For months, Russia has been playing a defensive game on Syria, blocking U.N. resolutions that could have led to the ouster of its ally, Syrian President Bashar Assad.
But Russia is now on the offense, running with a plan that could avert U.S.-led strikes against Syria by having Syria place its chemical weapons under international control.
So why the change in tactics?
There are several different strands in Russian thinking on the issue.
A little more than a week ago when it seemed most likely that the United States would lead a military strike against Syria Russian history professor and analyst Georgiy Mirsky was asked what Russia should do.
"Bloody nothing," he responded. "Russia doesn't have to do anything at all. Just sit tight and watch America starting a new war it can't win."
Russia moved some warships from its Black Sea fleet into the Mediterranean, but officials from Moscow made it clear that they would not be there to take military action on Assad's behalf.
In fact, Mirsky acknowledged, there wasn't much that Russia could do, if the United States and its allies decided to attack.
James Goldgeier, the dean of the School of International Service at American University in Washington, D.C., says President Vladimir Putin has tried to bring Russia back, but "it's not the power that it once was."
"[Russia's] geostrategic position has changed drastically," he says. "It doesn't have as much reach as it used to have. It doesn't have as much influence."
Goldgeier and Mirsky agree that a strong element of Russia's foreign policy has been that Putin should be seen as standing up to the United States not just on Syria, but on other issues, such as asylum for Edward Snowden, the fugitive NSA contractor.
But the prospect of U.S.-led strikes against Syria meant that Russia could also be seen as militarily impotent, moving warships around while the West did whatever it pleased.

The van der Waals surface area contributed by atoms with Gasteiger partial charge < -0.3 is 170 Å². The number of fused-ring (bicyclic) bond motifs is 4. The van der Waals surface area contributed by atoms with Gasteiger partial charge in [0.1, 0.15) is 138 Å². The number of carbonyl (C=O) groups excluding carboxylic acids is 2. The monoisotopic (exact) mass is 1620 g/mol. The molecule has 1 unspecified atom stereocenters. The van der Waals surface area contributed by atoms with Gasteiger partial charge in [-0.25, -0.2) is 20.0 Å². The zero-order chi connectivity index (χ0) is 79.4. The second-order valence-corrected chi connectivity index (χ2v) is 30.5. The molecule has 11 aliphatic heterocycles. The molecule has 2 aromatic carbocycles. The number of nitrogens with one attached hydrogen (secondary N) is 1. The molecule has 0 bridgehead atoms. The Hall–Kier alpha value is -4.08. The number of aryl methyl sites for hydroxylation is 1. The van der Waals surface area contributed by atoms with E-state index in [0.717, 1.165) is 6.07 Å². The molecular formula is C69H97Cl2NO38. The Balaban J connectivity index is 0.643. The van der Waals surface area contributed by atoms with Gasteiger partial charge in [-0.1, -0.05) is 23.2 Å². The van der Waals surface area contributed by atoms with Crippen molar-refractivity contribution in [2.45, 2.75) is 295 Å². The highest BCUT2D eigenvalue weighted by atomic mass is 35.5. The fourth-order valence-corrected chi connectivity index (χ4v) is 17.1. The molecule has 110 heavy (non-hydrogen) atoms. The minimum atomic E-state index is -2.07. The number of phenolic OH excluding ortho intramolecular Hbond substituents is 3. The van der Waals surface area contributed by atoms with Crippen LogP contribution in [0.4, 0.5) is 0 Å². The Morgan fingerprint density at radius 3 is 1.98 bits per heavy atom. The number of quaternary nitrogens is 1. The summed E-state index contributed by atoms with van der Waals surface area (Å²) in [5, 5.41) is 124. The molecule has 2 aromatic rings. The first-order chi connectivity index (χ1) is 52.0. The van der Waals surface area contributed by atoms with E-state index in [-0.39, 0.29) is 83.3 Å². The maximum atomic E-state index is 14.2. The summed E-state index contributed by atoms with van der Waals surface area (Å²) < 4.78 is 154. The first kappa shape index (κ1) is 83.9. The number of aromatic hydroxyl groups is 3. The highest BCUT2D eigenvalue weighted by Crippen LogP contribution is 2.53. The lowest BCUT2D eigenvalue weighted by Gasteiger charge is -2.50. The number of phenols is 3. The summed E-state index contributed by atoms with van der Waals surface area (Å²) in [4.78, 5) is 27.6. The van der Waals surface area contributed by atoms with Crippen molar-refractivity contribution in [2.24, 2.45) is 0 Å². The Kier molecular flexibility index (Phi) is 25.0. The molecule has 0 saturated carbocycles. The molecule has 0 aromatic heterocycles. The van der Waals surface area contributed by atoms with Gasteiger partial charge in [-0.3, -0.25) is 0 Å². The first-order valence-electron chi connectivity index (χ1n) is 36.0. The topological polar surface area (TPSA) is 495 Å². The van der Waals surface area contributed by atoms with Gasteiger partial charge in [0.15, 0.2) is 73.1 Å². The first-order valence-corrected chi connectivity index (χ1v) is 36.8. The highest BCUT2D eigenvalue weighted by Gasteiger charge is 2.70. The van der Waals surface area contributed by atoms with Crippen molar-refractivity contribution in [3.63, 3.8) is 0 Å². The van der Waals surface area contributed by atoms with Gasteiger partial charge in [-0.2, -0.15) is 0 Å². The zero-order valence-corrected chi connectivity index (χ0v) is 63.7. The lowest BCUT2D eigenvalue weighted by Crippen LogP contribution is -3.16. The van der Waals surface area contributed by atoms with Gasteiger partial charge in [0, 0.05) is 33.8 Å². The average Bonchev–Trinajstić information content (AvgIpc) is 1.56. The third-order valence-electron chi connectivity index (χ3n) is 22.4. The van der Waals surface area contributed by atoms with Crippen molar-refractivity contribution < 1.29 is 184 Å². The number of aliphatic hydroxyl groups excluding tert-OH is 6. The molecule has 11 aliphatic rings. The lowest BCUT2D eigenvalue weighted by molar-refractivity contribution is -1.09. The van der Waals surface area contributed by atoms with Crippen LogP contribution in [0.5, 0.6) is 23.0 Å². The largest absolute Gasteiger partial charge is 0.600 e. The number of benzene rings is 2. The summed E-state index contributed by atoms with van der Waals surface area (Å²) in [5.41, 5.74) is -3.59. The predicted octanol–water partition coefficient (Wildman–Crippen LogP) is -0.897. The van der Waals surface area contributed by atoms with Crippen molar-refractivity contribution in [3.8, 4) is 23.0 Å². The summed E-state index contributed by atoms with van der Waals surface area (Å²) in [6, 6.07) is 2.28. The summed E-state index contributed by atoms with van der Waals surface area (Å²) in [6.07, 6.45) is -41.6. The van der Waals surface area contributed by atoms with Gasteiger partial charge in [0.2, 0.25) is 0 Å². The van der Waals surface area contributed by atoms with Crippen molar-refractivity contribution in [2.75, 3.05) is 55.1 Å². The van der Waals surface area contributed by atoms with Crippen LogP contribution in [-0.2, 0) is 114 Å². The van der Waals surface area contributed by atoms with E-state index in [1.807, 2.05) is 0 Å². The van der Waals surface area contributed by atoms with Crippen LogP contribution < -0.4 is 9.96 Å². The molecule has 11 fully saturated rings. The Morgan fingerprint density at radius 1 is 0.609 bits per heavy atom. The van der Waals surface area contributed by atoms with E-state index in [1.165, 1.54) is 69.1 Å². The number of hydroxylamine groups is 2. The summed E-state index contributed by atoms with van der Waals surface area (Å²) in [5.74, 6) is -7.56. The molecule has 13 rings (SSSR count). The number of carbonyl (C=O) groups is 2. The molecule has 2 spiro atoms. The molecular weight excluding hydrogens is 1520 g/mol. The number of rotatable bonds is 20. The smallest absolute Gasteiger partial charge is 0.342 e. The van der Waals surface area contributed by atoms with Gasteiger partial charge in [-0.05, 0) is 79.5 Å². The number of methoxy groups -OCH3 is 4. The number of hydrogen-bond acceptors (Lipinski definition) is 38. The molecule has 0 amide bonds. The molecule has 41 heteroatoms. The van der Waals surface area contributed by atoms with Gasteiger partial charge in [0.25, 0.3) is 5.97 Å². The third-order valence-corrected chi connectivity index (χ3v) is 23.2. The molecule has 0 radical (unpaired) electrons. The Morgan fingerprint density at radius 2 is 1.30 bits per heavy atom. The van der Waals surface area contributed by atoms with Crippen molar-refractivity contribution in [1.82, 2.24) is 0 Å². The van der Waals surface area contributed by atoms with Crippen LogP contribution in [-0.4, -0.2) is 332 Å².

Analyst Alexander Konovalov says Russia has real concerns, too, that strikes on Syria could morph into a wider regional war on Russia's borders, pitting Turkey against Iran.
He quotes a bitter saying that Turkey and Iran would be willing to fight to the last drop of Syrian blood.
Konovalov, who is president of a think tank called the Institute of Strategic Assessments, says the plan to put Syria's chemical weapons under international control seemed like a win-win situation "because it allows practically every engaged party to get out of this trap and to save face politically."
Russians are well aware of U.S. polls that show strong public opposition to the idea of a strike against Syria, as well as President Obama's uphill struggle to get congressional approval for the effort.
Fyodor Lukyanov, the editor of the journal Russia in Global Affairs, says Russia saw an opportunity for a diplomatic triumph because the chemical weapons plan offered something for everyone.
"Americans can say that our pressure on Assad, and our threats, produced a result," he says. "Russia can say that it prevented a war. Assad can say or can feel that he avoided the worst-case scenario. And in general, it looks like a very successful cooperation on the international level."
Lukyanov says the next challenge will be whether Russia can get a U.N. Security Council resolution that authorizes the plan without allowing for military action if Syria fails to comply.